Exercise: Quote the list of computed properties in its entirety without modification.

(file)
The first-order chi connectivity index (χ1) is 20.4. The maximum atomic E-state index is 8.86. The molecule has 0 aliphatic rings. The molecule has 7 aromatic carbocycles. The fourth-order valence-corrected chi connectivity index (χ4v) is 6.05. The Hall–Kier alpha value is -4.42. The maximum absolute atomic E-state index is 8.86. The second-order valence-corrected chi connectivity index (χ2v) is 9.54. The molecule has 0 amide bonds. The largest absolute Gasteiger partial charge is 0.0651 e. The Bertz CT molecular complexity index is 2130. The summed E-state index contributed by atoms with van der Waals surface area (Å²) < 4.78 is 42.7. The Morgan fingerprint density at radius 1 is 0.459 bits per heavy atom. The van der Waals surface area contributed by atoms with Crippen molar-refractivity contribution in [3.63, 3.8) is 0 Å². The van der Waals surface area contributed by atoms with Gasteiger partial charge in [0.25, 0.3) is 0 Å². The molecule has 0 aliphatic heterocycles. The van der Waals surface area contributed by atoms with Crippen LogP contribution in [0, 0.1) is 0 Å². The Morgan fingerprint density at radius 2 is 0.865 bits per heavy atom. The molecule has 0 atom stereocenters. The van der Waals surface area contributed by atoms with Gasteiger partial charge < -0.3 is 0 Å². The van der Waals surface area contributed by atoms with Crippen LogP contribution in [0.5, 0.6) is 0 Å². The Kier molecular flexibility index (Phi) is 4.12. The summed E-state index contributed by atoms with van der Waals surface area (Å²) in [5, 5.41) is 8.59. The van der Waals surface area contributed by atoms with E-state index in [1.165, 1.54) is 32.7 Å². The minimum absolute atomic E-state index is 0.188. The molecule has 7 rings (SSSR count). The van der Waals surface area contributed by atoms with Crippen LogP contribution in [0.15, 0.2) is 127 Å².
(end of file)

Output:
The first-order chi connectivity index (χ1) is 20.4. The maximum atomic E-state index is 8.86. The molecule has 0 aliphatic rings. The molecule has 7 aromatic carbocycles. The fourth-order valence-corrected chi connectivity index (χ4v) is 6.05. The Hall–Kier alpha value is -4.42. The maximum absolute atomic E-state index is 8.86. The second-order valence-corrected chi connectivity index (χ2v) is 9.54. The molecule has 0 amide bonds. The largest absolute Gasteiger partial charge is 0.0651 e. The Bertz CT molecular complexity index is 2130. The summed E-state index contributed by atoms with van der Waals surface area (Å²) < 4.78 is 42.7. The Morgan fingerprint density at radius 1 is 0.459 bits per heavy atom. The van der Waals surface area contributed by atoms with Crippen molar-refractivity contribution in [3.63, 3.8) is 0 Å². The van der Waals surface area contributed by atoms with Gasteiger partial charge in [0.25, 0.3) is 0 Å². The molecule has 0 aliphatic heterocycles. The van der Waals surface area contributed by atoms with Crippen LogP contribution in [0, 0.1) is 0 Å². The Morgan fingerprint density at radius 2 is 0.865 bits per heavy atom. The molecule has 0 atom stereocenters. The van der Waals surface area contributed by atoms with Gasteiger partial charge < -0.3 is 0 Å². The van der Waals surface area contributed by atoms with Crippen LogP contribution in [0.5, 0.6) is 0 Å². The Kier molecular flexibility index (Phi) is 4.12. The summed E-state index contributed by atoms with van der Waals surface area (Å²) in [5, 5.41) is 8.59. The van der Waals surface area contributed by atoms with E-state index in [1.165, 1.54) is 32.7 Å². The minimum absolute atomic E-state index is 0.188. The molecule has 7 rings (SSSR count). The van der Waals surface area contributed by atoms with Crippen LogP contribution in [0.15, 0.2) is 127 Å².